There are three main styles of goat cheese — fromage de (lait de) chèvre — made in Touraine. To the west, there's the log-shaped Sainte-Maure (de Touraine). Maure is a woman's name, and she was une sainte, but the cheese is called un Sainte-Maure because it's un fromage. The other two best-known Loire Valley goat cheeses are the pyramid-shaped Valençay and the disk-shaped Selles-sur-Cher. Fortunately for us, Saint-Aignan is located right in the middle of all these cheese-making areas.
The cheese above came from our local Intermarché supermarket. It's a medium-hard (demi-sec) cheese made from raw (i.e. unpasteurized) goat's milk, salt, ash (the dark coating that forms a crust and gives flavor), and rennet (présure, the coagulating agent used to turn milk into cheese). As pictured, the cheese contains 22% milk fat — the rest is water and milk solids. You can see how pure white goat's milk cheese is. Manthelan is a small town located south of Tours, between Loches and Saint-Maure, and La Thibaudière is a farm that has a herd of 150 goats.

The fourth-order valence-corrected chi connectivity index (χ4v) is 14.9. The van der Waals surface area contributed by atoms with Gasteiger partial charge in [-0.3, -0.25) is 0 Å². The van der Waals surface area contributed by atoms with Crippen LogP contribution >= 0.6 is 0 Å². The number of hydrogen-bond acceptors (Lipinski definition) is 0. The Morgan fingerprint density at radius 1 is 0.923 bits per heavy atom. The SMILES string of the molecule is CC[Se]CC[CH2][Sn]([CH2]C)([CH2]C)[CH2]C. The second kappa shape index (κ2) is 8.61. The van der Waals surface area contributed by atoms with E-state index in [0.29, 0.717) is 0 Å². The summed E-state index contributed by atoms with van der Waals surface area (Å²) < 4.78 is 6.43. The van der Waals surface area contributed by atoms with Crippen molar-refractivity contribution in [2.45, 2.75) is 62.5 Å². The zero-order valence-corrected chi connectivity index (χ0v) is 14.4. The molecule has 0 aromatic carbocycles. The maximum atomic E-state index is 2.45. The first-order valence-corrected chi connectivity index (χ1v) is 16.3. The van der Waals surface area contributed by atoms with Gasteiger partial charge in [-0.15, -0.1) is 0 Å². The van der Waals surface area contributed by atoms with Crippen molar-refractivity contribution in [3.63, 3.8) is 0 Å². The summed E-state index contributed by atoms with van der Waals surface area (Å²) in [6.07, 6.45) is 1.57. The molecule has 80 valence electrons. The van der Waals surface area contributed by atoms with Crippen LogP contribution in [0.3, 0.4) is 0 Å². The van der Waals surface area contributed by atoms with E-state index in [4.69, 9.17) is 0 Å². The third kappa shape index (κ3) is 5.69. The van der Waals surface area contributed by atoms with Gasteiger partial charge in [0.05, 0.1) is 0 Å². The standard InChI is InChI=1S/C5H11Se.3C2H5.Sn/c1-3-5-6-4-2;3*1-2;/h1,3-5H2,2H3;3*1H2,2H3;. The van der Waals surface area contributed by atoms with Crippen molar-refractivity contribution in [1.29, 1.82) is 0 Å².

We don't get a bread delivery on Wednesdays, so I made some rolls yesterday. These are made with 450 grams of white wheat four, 50 grams of rye flour, and 50 grams of oat flour, along with yeast, olive oil, and water. Making bread was a good rainy-day activity (we got another third of an inch of rainfall yesterday).